Continuing Inequalities Blur the American Dream

Protestors demonstrate outside of a McDonald's restaurant in Oakland, California, in December 2013.

For those who have been paying attention, there’s nothing new or surprising in the periodic release of data that measure the effect of sexism and racism on the nation’s economy. My colleagues at the Center for American Progress are among a growing chorus of voices who have tracked and documented how America’s vast economic and racial inequalities hinder economic growth for all Americans.

As far back as 2013, CAP’s Progress 2050 project released All-In Nation: An America that Works for All, a book that estimated that racial gaps in income cost the U.S. gross domestic product $1.2 trillion in 2011 and that ending these racial gaps would lift some 13 million Americans out of poverty. That’s old news.

But just because something is old news doesn’t make a refreshed version of it any less significant. While still alarming and shockingly disappointing, a series of new economic reports demonstrates that the nation’s improving economy isn’t yet the rising tide to lift all boats—especially for the poor, women, or  people of color.

According to findings contained in a recently released economic survey of the nation’s economy by the Paris-based Organisation for Economic Co-operation and Development, or OECD, seven years after the global financial crisis, the United States has had one of the strongest rebounds of the OECD’s 34 member countries. “Many private-sector jobs have been created, pushing unemployment down to its pre-crisis level, thereby providing consumers with higher income and improving their confidence,” the report stated.

Yet, the OECD report highlighted how sexism and racism impedes economic progress. The report noted, for example, that women, African Americans, and people with criminal records are less likely to see returns on the nation’s recovery. For example, regarding women, the OECD noted, “Women’s participation in the labour force and employment rates remain well below those of men’s and have been falling back recently such that they are now below those of Germany and Japan.” Additionally, the OECD suggests that a federal paid maternity leave policy would greatly benefit women’s labor force rate.

The OECD also drew attention to “substantial gaps” in the earnings of full-time workers across racial demographics.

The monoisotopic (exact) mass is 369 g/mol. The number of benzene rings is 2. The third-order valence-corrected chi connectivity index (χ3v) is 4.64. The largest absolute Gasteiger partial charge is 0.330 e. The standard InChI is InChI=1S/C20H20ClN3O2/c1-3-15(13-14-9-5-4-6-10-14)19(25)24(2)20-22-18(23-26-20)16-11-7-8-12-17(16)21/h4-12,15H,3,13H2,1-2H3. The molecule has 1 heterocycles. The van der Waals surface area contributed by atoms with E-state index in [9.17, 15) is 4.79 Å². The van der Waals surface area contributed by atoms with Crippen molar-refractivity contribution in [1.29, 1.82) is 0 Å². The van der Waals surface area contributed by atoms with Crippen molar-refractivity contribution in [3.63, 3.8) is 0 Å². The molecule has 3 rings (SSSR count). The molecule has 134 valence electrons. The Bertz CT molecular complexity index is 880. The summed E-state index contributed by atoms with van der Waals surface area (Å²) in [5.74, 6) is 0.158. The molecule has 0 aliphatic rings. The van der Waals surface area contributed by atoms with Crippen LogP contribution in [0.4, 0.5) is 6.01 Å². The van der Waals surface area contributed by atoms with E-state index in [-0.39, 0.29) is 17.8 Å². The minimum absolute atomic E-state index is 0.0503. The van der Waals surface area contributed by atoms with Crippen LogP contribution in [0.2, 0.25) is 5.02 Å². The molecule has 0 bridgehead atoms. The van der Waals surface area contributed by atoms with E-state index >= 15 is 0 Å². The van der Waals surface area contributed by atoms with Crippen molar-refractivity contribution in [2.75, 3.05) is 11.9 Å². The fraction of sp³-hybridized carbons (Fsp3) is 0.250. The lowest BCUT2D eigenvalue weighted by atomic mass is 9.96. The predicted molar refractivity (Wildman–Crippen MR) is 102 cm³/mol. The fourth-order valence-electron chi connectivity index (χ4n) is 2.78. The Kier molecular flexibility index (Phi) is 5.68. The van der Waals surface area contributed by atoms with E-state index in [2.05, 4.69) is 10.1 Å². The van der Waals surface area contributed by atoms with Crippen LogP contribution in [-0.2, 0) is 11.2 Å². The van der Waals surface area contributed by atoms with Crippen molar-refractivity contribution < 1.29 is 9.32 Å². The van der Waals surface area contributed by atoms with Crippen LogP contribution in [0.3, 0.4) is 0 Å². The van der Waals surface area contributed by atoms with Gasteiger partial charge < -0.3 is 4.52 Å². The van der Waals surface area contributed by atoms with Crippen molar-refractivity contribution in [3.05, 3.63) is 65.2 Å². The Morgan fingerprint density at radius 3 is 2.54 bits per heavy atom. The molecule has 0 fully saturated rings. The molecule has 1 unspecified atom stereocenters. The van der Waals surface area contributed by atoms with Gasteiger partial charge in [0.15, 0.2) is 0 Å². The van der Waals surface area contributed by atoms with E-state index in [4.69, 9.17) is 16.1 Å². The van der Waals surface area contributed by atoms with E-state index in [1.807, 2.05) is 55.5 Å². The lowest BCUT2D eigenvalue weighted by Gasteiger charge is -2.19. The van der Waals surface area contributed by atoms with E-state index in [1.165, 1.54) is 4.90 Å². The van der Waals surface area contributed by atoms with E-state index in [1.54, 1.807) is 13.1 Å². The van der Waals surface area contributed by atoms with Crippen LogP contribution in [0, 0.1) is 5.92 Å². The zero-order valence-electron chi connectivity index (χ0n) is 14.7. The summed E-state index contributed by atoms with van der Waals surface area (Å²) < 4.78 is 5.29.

“Black and African American and Hispanic and Latino male workers earn a bit less than three quarters of that earned by white males,” the report said, noting that people with criminal records face even higher hurdles in the workplace. “Given the over-representation of blacks in the prison populations, black males, particularly young males, have much higher unemployment rates and lower employment rates.”

In a separate study released earlier this month by the Roosevelt Institute and the Franklin D. Roosevelt Presidential Library and Museum in Hyde Park, New York, a team of researchers exposed the roots of racial and economic inequality among black Americans.

As the report’s authors view it, economic inequality is the result of “racial rules that undergird our economy and society.” To draw attention to those “laws, policies, institutions, regulations, and normative practices,” the authors examined how those rules effect the lives of black Americans in six dimensions: income, wealth, education, criminal justice, health, and democratic participation. What’s more, the authors traced how those rules have evolved over time, from the end of slavery to the civil rights era to the current post-civil rights era. The authors wrote:

At every level of education, black Americans are paid less than their white counterparts. At every level of income, black Americans have less in assets then their white counterparts. Compared to white Americans, black Americans have higher rates of unemployment, accrue less wealth, and have lower rates of homeownership. But just as critically, even middle-income black Americans have unequal access to the quality-of-life goods—education, health, and safety—that economic success is expected to guarantee. The reasons for this are a complex web of racial rules.

Of course, the history of past problems doesn’t have to be a roadmap for a future repetition of them. Old news can inform the nation about what to avoid as it moves forward and becomes more diverse.

And solutions aren’t impossible, nor do they need be novel. For years, those who have been paying attention have been aware of proven policy proposals, such as investments in public infrastructure; improved access to education; federal paid parental leave and better access to child care; and greater access to employment for workers with criminal records. In other words, there’s no reason why the old news of sexism and racism must be permanent features holding back a shared national prosperity.

The nation’s economy continues to thrive. Even when there’s cloudy news—such as lower than expected job production this past month—one need only dig a bit deeper into the story to find a silver lining of optimism. The resilience of the nation’s economy is the product of choices Americans make. The speed of the nation’s economic recovery, therefore, can be accelerated with wise decisionmaking. The nation only has to choose to do so.

Sam Fulwood III is a Senior Fellow at the Center for American Progress. His work with the Center’s Progress 2050 examines the impact of policies on the nation when there will be no clear racial or ethnic majority by the year 2050.